Coronavirus deaths jump in New York, but governor says hospitalizations are plateauing and distancing ‘is working’

Coronavirus

In this March 24, 2020 photo, New York Gov. Andrew Cuomo speaks during a news conference against a backdrop of medical supplies at the Jacob Javits Center that will house a temporary hospital in response to the COVID-19 outbreak in New York. Amid an unprecedented public health crisis, the nation’s governors are trying to get what they need from the federal government – and fast. But often that means navigating the disorienting politics of dealing with President Donald Trump. (AP Photo/John Minchillo)

The governor of the state with the largest coronavirus outbreak said Tuesday that hospitalizations may be leveling off and social distancing “is working” — and people need to keep doing it.

“Right now, we are projecting we are reaching a plateau in the number of hospitalizations,” New York Gov. Andrew Cuomo told reporters.

“We have to stay disciplined. We have to be smart. We have to be safe. … We do that by staying at home.”

Cuomo’s comments come as the US coronavirus death toll exceeds 12,000, and as health officials say parts of the country that leaned in heavily to social distancing measures may be seeing a slowdown in the growth of coronavirus cases.

Cuomo offered mixed news: New York on Monday had its largest one-day increase in deaths for the state. But he said this was a lagging indicator, because often those who have died were hospitalized the longest.

And the state’s three-day average for Covid-19 hospitalizations, and the daily intensive-care admissions, are down, he said.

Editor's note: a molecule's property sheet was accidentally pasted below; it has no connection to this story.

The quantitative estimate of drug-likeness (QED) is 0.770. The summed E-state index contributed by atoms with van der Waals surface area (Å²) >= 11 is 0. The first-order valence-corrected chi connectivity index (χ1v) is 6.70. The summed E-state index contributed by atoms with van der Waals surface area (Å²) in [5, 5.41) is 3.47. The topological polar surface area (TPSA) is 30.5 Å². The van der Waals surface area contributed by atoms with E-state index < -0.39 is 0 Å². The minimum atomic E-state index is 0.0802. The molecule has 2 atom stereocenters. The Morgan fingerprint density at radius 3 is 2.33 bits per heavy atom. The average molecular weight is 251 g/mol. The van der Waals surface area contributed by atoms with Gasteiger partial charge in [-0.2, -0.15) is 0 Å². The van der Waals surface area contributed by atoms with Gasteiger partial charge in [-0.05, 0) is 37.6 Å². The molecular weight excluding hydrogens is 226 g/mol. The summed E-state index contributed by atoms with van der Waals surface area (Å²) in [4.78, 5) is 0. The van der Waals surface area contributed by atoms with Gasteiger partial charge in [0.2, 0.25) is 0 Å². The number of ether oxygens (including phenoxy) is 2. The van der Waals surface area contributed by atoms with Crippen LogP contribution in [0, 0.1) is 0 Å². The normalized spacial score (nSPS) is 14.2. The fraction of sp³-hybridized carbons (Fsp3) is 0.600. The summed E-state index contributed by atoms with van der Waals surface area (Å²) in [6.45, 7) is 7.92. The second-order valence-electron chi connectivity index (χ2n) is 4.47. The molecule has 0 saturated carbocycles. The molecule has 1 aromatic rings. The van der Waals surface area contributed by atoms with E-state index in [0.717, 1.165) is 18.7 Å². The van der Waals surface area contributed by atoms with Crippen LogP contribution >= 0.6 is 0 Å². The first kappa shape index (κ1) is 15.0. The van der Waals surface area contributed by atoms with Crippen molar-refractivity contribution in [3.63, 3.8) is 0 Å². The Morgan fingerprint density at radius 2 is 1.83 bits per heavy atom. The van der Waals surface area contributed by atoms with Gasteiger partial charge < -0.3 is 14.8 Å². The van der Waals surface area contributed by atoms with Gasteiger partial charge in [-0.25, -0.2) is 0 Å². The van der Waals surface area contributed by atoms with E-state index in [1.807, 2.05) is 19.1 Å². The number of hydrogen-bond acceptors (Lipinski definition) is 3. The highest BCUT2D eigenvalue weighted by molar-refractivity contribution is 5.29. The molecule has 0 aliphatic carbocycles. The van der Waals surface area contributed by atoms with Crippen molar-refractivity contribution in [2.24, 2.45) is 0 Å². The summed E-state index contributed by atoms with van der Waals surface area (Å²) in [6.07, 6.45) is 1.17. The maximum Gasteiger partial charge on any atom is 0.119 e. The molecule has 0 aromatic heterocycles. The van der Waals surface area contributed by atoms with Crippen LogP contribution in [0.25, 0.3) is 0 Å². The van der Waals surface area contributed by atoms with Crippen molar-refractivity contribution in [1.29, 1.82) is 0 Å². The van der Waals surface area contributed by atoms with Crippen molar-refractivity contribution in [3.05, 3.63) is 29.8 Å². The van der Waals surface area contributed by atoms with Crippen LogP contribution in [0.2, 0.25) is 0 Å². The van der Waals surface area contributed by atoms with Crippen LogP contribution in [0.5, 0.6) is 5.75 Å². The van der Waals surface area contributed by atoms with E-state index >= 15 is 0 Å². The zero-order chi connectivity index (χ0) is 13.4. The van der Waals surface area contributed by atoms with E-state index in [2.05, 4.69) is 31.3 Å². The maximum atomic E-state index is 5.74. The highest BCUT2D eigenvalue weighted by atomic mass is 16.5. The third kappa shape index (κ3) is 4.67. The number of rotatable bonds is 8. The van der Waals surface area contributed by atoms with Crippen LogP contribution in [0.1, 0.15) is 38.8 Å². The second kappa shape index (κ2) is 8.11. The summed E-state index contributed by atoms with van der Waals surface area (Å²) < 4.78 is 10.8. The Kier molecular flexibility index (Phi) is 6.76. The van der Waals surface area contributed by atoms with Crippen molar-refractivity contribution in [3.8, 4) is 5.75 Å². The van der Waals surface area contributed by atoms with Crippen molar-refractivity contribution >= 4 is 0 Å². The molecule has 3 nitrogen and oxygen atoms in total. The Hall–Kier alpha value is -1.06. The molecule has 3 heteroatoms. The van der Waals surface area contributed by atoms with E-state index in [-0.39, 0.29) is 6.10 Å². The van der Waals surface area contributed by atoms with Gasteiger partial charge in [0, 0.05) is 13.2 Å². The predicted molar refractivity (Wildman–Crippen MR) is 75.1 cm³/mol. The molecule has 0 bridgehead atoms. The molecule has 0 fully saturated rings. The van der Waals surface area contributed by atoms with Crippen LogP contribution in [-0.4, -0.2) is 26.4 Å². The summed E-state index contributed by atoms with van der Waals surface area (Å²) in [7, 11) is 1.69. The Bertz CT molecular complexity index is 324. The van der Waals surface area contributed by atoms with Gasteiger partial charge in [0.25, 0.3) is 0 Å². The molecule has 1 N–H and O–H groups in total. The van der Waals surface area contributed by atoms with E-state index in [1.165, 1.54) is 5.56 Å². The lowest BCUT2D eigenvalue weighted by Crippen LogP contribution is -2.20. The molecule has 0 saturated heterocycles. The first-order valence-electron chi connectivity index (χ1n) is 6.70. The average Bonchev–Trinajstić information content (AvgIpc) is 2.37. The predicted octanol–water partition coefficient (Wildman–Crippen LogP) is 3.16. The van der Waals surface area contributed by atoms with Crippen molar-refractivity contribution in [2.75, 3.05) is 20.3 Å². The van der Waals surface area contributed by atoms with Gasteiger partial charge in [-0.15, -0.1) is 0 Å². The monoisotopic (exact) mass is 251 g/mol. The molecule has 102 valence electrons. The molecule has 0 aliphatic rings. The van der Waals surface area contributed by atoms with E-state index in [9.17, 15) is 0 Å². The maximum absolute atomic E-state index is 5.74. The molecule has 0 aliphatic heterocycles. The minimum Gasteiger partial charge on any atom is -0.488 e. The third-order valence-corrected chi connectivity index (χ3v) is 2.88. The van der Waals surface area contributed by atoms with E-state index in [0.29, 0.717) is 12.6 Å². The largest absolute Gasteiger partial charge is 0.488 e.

New York has reported more than 138,800 positive cases — a large chunk of the more than 386,000 coronavirus cases in the US, according to a tally by Johns Hopkins University.

“I know (social distancing) feels like a lifetime,” Cuomo said, but “it is working.”

“That’s why you see those numbers coming down. If we had the same rate of interaction (from before stay-at-home orders) those rates would be going up.”

In Boston, Mayor Marty Walsh warned cases in his city were just starting to spike — 33% of the city’s 2,035 cases were diagnosed in the last three days, he told CNN on Tuesday.

“This is not the time to lax on any rules, as far as stay at home orders,” Walsh said. “We’re in this for the long haul.”

The majority of people in the US are “doing the right thing” by staying home and following other mitigation measures to help fight the coronavirus pandemic, US Surgeon General Dr. Jerome Adams told ABC’s “Good Morning America.”

“I’m seeing mitigation work,” Adams said. “I know I’ve said it a couple times with Washington and with California. Their public health officials there should be applauded because they’ve given us the blueprint for how we deal with this and the rest of the country.”

Recent developments
• The director of the Centers for Disease Control and Prevention told an Arizona radio station that more people are engaging in social distancing and that means the final death toll from the virus could be much lower than had been modeled.

• Rhode Island Gov. Gina Raimondo told residents to keep a log of the people they have had contact with in recent days. “The discussion we are having now is that we are not going to let folks get testing unless they show up with a contact notebook. I am not announcing that today, I want you to know how serious this is,” she said.

• New Jersey, the state with the second most reported cases (more than 41,000), will close all state parks and forests and county parks to “further social distancing,” Gov. Phil Murphy said.